Friday, October 23, 2009

15 Essential Hard Rock/Metal Albums of the 2000's (Part II)

And we're back.

Last night I unveiled albums 15 through 11, and although those are some pretty great records, now we're getting into the good stuff. Albums 10 through 6 are amazing, encompassing everything from Post-Hardcore to Metalcore, Thrash Metal and even some Nu-Metal too.

So let's get right into it. And remember, this is still just an appetizer.

Stay tuned for albums 5 through numero uno tomorrow!

10. Gallows “Grey Britain”
Yeah, I know what you’re thinking. Too soon, right? Well you’re dead fucking wrong. There may have been better hard rock/metal albums released this decade, but nobody’s kicked ass like Gallows have with their sophomore effort, Grey Britain. Opening track “The Riverbank” is the best opening track of any album this year, with its haunting opening string arrangement exploding into a truly epic catharsis. In a decade dominated by Green Day, My Chemical Romance and Fallout Boy, Gallows is a breath of dank, oppressive heat (and I mean that in the best possible way), skewering the violence, drug abuse, and apathy that is rampant in the youth culture of their home country, while finding the perfect balance between Black Flag-inspired hardcore and Sabbath-drenched heavy metal brutality. This is essential!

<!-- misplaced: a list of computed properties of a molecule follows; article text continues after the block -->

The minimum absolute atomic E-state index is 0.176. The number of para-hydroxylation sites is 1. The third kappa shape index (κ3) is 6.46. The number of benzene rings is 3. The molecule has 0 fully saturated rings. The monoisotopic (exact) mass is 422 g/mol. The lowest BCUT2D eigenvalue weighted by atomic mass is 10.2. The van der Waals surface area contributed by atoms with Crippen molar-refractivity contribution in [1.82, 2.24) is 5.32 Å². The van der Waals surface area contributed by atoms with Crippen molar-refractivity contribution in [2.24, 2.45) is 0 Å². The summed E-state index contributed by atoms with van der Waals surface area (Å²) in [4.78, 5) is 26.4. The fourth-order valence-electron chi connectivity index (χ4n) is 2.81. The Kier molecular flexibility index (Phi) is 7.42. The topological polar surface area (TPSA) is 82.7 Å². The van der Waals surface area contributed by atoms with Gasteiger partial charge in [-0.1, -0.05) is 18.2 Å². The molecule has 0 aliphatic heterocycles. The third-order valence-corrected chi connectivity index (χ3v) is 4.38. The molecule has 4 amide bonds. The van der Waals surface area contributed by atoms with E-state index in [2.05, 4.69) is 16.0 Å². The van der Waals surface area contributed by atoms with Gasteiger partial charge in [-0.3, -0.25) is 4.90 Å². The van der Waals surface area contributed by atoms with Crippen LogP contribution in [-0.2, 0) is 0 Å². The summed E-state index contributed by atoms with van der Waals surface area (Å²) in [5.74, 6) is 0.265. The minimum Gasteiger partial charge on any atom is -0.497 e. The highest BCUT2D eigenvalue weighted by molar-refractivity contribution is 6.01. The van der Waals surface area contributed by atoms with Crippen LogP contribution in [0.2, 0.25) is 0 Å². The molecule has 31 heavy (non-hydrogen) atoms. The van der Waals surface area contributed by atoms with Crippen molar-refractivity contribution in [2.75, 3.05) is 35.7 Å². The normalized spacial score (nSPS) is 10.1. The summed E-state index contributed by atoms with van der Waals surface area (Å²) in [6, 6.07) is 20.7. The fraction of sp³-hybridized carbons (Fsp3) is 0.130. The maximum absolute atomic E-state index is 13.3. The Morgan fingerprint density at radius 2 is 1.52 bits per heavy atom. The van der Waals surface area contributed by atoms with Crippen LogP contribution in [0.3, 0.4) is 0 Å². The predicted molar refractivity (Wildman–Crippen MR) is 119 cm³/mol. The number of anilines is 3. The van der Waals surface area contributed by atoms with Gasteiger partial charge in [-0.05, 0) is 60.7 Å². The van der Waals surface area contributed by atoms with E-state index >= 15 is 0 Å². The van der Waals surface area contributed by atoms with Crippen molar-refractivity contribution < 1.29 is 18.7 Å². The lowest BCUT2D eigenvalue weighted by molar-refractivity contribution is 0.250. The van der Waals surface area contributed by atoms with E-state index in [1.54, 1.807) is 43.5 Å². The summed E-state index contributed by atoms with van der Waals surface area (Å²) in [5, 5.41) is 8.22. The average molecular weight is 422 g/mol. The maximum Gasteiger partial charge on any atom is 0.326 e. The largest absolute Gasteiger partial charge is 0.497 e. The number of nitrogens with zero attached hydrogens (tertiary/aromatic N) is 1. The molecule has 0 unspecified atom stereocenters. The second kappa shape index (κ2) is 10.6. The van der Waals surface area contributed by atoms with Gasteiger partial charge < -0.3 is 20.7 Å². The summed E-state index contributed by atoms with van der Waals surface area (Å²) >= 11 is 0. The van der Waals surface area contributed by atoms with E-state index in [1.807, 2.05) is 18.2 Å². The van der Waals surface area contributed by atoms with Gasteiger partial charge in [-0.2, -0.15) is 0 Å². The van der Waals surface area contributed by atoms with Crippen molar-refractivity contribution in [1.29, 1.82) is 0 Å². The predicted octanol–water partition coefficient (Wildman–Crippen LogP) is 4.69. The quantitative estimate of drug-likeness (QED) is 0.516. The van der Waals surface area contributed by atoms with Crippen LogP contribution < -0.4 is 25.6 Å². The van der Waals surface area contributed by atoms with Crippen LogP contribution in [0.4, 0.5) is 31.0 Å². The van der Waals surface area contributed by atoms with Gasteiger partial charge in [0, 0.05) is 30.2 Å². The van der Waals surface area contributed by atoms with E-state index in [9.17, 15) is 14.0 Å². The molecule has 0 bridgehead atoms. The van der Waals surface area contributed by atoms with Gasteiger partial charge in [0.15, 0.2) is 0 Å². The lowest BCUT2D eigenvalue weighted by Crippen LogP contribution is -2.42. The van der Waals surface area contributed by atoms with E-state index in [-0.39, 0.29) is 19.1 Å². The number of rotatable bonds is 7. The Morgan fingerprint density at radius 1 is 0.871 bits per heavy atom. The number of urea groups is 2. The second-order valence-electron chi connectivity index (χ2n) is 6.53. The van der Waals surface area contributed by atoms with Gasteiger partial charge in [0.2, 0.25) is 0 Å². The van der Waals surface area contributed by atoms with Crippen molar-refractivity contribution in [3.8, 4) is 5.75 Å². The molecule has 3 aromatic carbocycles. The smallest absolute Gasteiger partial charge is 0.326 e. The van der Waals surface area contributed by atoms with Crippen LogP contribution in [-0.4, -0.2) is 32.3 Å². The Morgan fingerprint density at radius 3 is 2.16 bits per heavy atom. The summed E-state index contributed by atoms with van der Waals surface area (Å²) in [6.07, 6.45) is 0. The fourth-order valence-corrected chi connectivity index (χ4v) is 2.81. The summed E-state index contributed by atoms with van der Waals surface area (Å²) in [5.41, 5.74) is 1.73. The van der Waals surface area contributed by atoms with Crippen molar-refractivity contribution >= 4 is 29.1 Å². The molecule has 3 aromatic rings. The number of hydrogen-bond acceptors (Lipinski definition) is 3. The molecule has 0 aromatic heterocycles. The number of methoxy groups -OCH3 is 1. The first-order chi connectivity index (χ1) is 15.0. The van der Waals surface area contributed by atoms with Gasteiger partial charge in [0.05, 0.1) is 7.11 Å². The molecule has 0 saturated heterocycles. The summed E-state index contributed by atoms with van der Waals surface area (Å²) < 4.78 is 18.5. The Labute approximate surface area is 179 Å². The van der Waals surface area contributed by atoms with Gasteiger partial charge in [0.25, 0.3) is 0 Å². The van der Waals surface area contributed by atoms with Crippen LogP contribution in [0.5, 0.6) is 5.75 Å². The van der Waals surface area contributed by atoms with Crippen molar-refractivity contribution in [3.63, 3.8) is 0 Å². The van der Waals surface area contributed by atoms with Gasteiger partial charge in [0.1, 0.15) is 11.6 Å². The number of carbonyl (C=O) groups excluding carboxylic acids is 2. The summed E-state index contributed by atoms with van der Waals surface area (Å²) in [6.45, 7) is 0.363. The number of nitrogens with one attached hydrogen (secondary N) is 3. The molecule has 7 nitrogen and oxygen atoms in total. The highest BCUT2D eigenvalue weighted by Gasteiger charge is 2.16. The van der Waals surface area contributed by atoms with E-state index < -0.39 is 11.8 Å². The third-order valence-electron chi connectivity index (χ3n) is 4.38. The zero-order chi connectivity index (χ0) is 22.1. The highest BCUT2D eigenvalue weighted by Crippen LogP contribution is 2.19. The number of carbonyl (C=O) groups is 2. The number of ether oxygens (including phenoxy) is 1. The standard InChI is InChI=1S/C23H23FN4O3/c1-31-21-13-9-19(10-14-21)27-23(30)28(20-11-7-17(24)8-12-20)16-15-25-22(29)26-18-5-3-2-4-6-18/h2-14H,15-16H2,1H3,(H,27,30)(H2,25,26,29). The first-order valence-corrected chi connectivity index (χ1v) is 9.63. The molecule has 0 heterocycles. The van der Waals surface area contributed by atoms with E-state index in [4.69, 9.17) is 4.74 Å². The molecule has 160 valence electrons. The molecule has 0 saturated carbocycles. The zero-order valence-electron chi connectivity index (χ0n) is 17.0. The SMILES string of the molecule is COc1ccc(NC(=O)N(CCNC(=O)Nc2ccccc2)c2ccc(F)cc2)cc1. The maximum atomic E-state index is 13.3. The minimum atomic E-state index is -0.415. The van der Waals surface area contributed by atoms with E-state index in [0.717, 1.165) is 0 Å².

9. Lamb of God “Ashes of the Wake”
No true metal fan, young or old, that was alive during the 2000s hasn’t heard Lamb of God’s fourth album, 2004’s Ashes of the Wake. It’s one of those albums, and Lamb of God is one of those bands, that simply cannot be denied by anyone that calls themselves a fan of heavy music. This is music that absolutely pulverizes you from start to finish. “Laid to Rest” is a stone cold classic, opening almost coyly with stuttering double bass and lead vocalist Randy Blythe’s iconic spoken word opening salvo, “If there was a single day I could live…” before the song completely flies off the handle, and never lets up. By the time the truly psychotic bridge explodes, it becomes quite clear that this is a band at the very top of their game. Ashes of the Wake has no weak moments and absolutely no filler. Machine gun double bass pummels, truly vicious guitar riffs terrorize, and Blythe’s vocals sound so unabashedly evil that he makes Tom Araya sound like a fucking Teletubby.

8. Metallica “Death Magnetic”
To this day Metallica’s 8th album, “St. Anger,” is still the most bizarre collection of songs I have ever heard in my entire life. Metal fans around the world are still dumbstruck by the sloppiness, absurdity, and downright silliness of that album (remember “Invisible Kid”?). Almost as surprising as the epic fail that was St. Anger is the epic triumph that is Death Magnetic. Who could have predicted that after over ten years of churning out disappointing album after disappointing album, the greatest metal band of all time would finally reclaim their throne? Death Magnetic sounds like the missing link between “…And Justice for All” and the Black Album, shedding all those annoying Southern Rock/Nu-metal pretensions that bogged them down throughout the 90s and early 2000s, and revealing a band that can still pound you into submission with pure, unadulterated METAL. “That Was Just Your Life” has a chorus (and an amazing solo by the great Kirk Hammett) that shreds with reckless abandon, and “Suicide and Redemption” sees Metallica finally bestowing upon us another one of their incredible instrumentals. But it’s the old-school Speed Metal rampage that is “My Apocalypse” that dispels any doubt as to whether or not these guys still got it. Um…they do. Bow Down!